Definition of unconventional monetary policy
What is unconventional monetary policy?
Unconventional monetary policy is a set of measures taken by a central bank to bring an end to an exceptional economic situation. Central banks use these measures only if conventional monetary policy instruments (policy rates, minimum reserves, open market operations) fail to achieve the desired effect.
Why use unconventional monetary policy?
Unconventional monetary policy measures are supposed to be temporary. Their objective is to address the failure of conventional instruments in the money supply control to be capable of influencing credit expansion again. The ultimate goal is that the central bank has a renewed impact on economic growth, the inflation rate and market liquidity.
Unconventional monetary policy tools can be used in 2 cases:
Risk of deflation: The situation in Japan, which has experienced a decline in prices for several decades, is an example to be avoided at all costs for central banks. It is very difficult to pull out of deflation. If the inflation rate remains close to 0 for too long or inflation is negative over a quarter, central banks often use unconventional monetary policy instruments.
Major economic crisis: To quickly recover growth after a major economic crisis (subprime crisis in the United States) or in the event of a prolonged recession (case in Japan), central banks are pulling out the heavy artillery to try to support economic activity and create jobs.
Unconventional monetary policy instruments
Asset purchase program: This is the main instrument of a central bank's unconventional monetary policy. It is more commonly referred to as quantitative easing. This consists in the central bank massively buying securities so as to flood the market with liquidity, and lower futures interest rates in the long term. The objective is to facilitate access to credit for economic agents (households, companies) at a lower cost. This unconventional monetary policy instrument is used by the central bank in the event of a prolonged period of very low growth or recession, and to cope with a risk of deflation.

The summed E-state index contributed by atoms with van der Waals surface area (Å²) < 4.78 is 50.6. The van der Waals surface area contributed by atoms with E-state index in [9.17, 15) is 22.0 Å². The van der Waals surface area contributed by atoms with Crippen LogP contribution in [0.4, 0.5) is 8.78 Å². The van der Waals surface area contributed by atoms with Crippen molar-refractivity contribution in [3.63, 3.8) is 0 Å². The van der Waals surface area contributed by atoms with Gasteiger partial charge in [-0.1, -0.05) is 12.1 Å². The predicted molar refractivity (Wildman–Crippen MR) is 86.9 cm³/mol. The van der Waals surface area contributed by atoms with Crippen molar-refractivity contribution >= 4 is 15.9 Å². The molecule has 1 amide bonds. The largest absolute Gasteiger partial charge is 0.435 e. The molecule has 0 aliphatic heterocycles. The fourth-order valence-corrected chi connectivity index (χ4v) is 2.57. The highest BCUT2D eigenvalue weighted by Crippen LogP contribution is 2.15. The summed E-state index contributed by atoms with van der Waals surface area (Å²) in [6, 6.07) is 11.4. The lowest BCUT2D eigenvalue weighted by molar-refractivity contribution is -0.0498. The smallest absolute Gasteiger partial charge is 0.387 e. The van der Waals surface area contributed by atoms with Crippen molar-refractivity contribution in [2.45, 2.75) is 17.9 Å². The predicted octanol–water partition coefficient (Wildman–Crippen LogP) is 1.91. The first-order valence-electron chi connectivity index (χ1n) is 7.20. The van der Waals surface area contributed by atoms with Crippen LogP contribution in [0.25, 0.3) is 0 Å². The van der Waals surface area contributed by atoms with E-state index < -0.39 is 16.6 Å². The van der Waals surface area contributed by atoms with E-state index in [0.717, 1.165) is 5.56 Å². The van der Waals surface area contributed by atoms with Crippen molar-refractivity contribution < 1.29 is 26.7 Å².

Asset purchases most often involve treasury bills and corporate bonds, but may also include asset-backed securities to clean up the balance sheets of commercial banks so that they can provide more loans.
TLTRO (Targeted Long Term Refinancing Operations): The operation consists in lending money to banks under the condition that they increase their outstanding loans to individuals and companies. If the commercial bank meets the objective set by the central bank, it benefits from a very advantageous rate on the loan repayment (the deposit facility rate, one of the policy rates). If it does not achieve its objective, it must repay the loan in full at a higher rate. This unconventional monetary policy measure provides a reason for commercial banks to open the credit floodgates. Effectively, most often, most of the liquidity received by commercial banks is used to speculate and is not ultimately injected into the real economy. The TLTRO is therefore an unconventional monetary policy measure which addresses this.
Negative interest rates: The purpose of this measure is to charge an interest rate on amounts deposited by commercial banks with the central bank. This is the policy lending facility rate. Normally, bank deposits are remunerated. This unconventional monetary policy measure therefore makes it possible to force banks to lend to economic agents (households and businesses) rather than leaving the money doing nothing at the central bank.